Current issues of ACP Journal Club are published in Annals of Internal Medicine


Amlodipine or lisinopril was not better than chlorthalidone for reducing CVD risk in hypertensive black or nonblack patients


ACP J Club. 2005 Nov-Dec;143:63. doi:10.7326/ACPJC-2005-143-3-063

Clinical Impact Ratings

GIM/FP/GP: 6 stars

Cardiology: 6 stars

Source Citation

Wright JT Jr., Dunn JK, Cutler JA, et al. Outcomes in hypertensive black and nonblack patients treated with chlorthalidone, amlodipine, and lisinopril. JAMA. 2005;293:1595-608. [PubMed ID: 15811979]



In black or nonblack patients with hypertension, is amlodipine or lisinopril better than chlorthalidone for reducing cardiovascular disease (CVD)?


Design: Randomized controlled trial (Antihypertensive and Lipid-lowering Treatment to Prevent Heart Attack Trial [ALLHAT]).

Allocation: Concealed.*

Blinding: Blinded {clinicians, patients, data collectors, outcome assessors, and steering committee}†.*

Follow-up period: Mean 4.9 years.

Setting: 623 centers in the United States, Canada, Puerto Rico, and the U.S. Virgin Islands.

Patients: 33 357 black and nonblack patients ≥ 55 years of age (mean age 67 y, 35% black, 53% men overall, 54% women among blacks) who had untreated or treated hypertension with ≥ 1 additional risk factor for coronary heart disease (CHD), including left ventricular (LV) hypertrophy, type 2 diabetes mellitus, current smoker, high-density lipoprotein cholesterol level < 0.9 mmol/L (35 mg/dL), and myocardial infarction (MI) or stroke in the previous 6 months. Patients with treated symptomatic heart failure (HF) or LV ejection fraction < 35% were excluded.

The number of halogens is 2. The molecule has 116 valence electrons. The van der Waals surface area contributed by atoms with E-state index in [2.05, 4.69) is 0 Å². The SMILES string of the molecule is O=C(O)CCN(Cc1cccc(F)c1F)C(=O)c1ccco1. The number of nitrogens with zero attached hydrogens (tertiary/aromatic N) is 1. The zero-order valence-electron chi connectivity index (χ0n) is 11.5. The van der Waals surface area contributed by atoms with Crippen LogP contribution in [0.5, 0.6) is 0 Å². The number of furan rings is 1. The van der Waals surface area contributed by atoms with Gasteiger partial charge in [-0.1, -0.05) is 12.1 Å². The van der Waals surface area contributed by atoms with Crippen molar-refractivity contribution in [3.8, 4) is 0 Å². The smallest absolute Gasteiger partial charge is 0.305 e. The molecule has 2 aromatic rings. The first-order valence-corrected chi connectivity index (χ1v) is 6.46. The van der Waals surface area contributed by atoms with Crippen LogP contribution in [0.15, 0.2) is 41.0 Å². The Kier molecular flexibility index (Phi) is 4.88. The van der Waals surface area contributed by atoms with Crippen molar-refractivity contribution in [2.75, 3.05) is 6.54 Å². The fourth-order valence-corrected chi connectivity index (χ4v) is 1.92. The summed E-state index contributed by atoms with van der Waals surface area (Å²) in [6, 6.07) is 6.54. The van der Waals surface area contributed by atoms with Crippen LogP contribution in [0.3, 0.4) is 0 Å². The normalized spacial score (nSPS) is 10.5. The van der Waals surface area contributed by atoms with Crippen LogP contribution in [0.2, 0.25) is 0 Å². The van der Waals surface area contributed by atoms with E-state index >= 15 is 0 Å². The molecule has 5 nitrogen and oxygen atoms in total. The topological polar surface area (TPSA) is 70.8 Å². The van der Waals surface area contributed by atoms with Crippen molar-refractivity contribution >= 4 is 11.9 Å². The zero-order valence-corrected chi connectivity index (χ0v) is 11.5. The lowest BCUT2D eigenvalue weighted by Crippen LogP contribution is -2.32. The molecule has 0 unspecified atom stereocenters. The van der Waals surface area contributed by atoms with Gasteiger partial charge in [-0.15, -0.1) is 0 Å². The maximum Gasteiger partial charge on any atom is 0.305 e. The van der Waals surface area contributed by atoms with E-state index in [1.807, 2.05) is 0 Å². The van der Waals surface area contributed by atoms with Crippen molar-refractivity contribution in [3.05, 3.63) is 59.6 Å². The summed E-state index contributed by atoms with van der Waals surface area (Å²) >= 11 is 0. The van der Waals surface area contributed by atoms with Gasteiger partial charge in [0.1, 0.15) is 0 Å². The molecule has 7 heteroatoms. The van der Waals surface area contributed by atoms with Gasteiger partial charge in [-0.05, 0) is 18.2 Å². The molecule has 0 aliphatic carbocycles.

Intervention: Chlorthalidone, 12.5 to 25 mg/d (n = 15 255); amlodipine, 2.5 to 10 mg/d (n = 9048); or lisinopril, 10 to 40 mg/d (n = 9054).

Outcomes: Composite endpoint of fatal CHD and nonfatal MI. Secondary outcomes included all-cause mortality, fatal and nonfatal stroke, combined CHD, and combined CVD.

Patient follow-up: 97% (intention-to-treat analysis).

Main results

Overall, fewer blacks than nonblacks had the composite endpoint (9.7% vs 12.3%), combined CHD (15.9% vs 22.5%), and combined CVD (28.4% vs 33.7%) (P for all interactions < 0.001). Blacks had higher rates of stroke (6.5% vs 5.3%, P < 0.001), end-stage renal disease (2.6% vs 1.5%, P < 0.001), and overall mortality (17.7% vs 16.8%, P = 0.003) than nonblacks. The 3 treatment groups did not differ for the composite endpoint in either racial subgroup (Table). In blacks or nonblacks, no difference was found between amlodipine and chlorthalidone for any secondary outcomes except for HF (relative risk [RR] for blacks 1.46, 95% CI 1.24 to 1.73; nonblacks 1.32, CI 1.17 to 1.49; overall 1.37, CI 1.24 to 1.51). In blacks, lisinopril was associated with more combined CHD or CVD, stroke, and HF than chlorthalidone (RR range 1.15 to 1.40, lower CI range 1.02 to 1.17, upper CI range 1.30 to 1.68).


In black or nonblack patients with hypertension, amlodipine or lisinopril was not better than chlorthalidone for reducing cardiovascular disease. Chlorthalidone was associated with a lower risk for heart failure than amlodipine or linisopril in either racial subgroup.

*See Glossary.